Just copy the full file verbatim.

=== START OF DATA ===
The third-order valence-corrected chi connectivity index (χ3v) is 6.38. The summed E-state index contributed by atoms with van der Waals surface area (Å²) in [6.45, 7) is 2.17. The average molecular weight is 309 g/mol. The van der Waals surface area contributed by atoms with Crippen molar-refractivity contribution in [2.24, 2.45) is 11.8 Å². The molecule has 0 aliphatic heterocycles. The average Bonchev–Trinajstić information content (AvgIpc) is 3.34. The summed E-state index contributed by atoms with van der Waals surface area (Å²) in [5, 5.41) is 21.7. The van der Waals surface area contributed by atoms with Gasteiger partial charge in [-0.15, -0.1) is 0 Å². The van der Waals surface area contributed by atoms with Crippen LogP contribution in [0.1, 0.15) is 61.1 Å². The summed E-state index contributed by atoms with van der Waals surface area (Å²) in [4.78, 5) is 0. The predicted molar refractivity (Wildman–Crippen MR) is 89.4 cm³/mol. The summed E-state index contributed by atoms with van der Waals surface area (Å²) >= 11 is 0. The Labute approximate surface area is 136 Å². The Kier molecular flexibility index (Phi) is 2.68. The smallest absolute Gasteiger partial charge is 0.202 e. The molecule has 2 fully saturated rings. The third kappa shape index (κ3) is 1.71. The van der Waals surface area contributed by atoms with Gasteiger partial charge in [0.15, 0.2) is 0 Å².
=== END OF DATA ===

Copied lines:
The third-order valence-corrected chi connectivity index (χ3v) is 6.38. The summed E-state index contributed by atoms with van der Waals surface area (Å²) in [6.45, 7) is 2.17. The average molecular weight is 309 g/mol. The van der Waals surface area contributed by atoms with Crippen molar-refractivity contribution in [2.24, 2.45) is 11.8 Å². The molecule has 0 aliphatic heterocycles. The average Bonchev–Trinajstić information content (AvgIpc) is 3.34. The summed E-state index contributed by atoms with van der Waals surface area (Å²) in [5, 5.41) is 21.7. The van der Waals surface area contributed by atoms with Gasteiger partial charge in [-0.15, -0.1) is 0 Å². The van der Waals surface area contributed by atoms with Crippen LogP contribution in [0.1, 0.15) is 61.1 Å². The summed E-state index contributed by atoms with van der Waals surface area (Å²) in [4.78, 5) is 0. The predicted molar refractivity (Wildman–Crippen MR) is 89.4 cm³/mol. The summed E-state index contributed by atoms with van der Waals surface area (Å²) >= 11 is 0. The Labute approximate surface area is 136 Å². The Kier molecular flexibility index (Phi) is 2.68. The smallest absolute Gasteiger partial charge is 0.202 e. The molecule has 2 fully saturated rings. The third kappa shape index (κ3) is 1.71. The van der Waals surface area contributed by atoms with Gasteiger partial charge in [0.15, 0.2) is 0 Å².